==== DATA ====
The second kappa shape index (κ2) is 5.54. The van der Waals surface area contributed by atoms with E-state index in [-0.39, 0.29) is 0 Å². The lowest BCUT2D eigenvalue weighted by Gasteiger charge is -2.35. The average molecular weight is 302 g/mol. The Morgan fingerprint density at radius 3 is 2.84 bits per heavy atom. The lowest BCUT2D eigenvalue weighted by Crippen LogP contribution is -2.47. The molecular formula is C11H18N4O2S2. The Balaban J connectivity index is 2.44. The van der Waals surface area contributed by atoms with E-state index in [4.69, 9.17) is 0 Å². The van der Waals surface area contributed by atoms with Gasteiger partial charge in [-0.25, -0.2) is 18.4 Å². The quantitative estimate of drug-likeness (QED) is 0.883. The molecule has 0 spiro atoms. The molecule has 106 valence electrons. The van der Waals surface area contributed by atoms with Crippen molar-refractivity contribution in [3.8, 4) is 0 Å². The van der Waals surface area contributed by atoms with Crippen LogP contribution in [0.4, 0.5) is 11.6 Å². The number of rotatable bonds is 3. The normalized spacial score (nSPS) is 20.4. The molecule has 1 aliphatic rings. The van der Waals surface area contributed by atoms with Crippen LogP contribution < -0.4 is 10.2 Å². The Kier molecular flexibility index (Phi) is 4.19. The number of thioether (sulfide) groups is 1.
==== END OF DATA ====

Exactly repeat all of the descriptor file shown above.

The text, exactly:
The second kappa shape index (κ2) is 5.54. The van der Waals surface area contributed by atoms with E-state index in [-0.39, 0.29) is 0 Å². The lowest BCUT2D eigenvalue weighted by Gasteiger charge is -2.35. The average molecular weight is 302 g/mol. The Morgan fingerprint density at radius 3 is 2.84 bits per heavy atom. The lowest BCUT2D eigenvalue weighted by Crippen LogP contribution is -2.47. The molecular formula is C11H18N4O2S2. The Balaban J connectivity index is 2.44. The van der Waals surface area contributed by atoms with E-state index in [4.69, 9.17) is 0 Å². The van der Waals surface area contributed by atoms with Gasteiger partial charge in [-0.25, -0.2) is 18.4 Å². The quantitative estimate of drug-likeness (QED) is 0.883. The molecule has 0 spiro atoms. The molecule has 106 valence electrons. The van der Waals surface area contributed by atoms with Crippen molar-refractivity contribution in [3.8, 4) is 0 Å². The van der Waals surface area contributed by atoms with Crippen LogP contribution in [0.4, 0.5) is 11.6 Å². The number of rotatable bonds is 3. The normalized spacial score (nSPS) is 20.4. The molecule has 1 aliphatic rings. The van der Waals surface area contributed by atoms with Crippen LogP contribution < -0.4 is 10.2 Å². The Kier molecular flexibility index (Phi) is 4.19. The number of thioether (sulfide) groups is 1.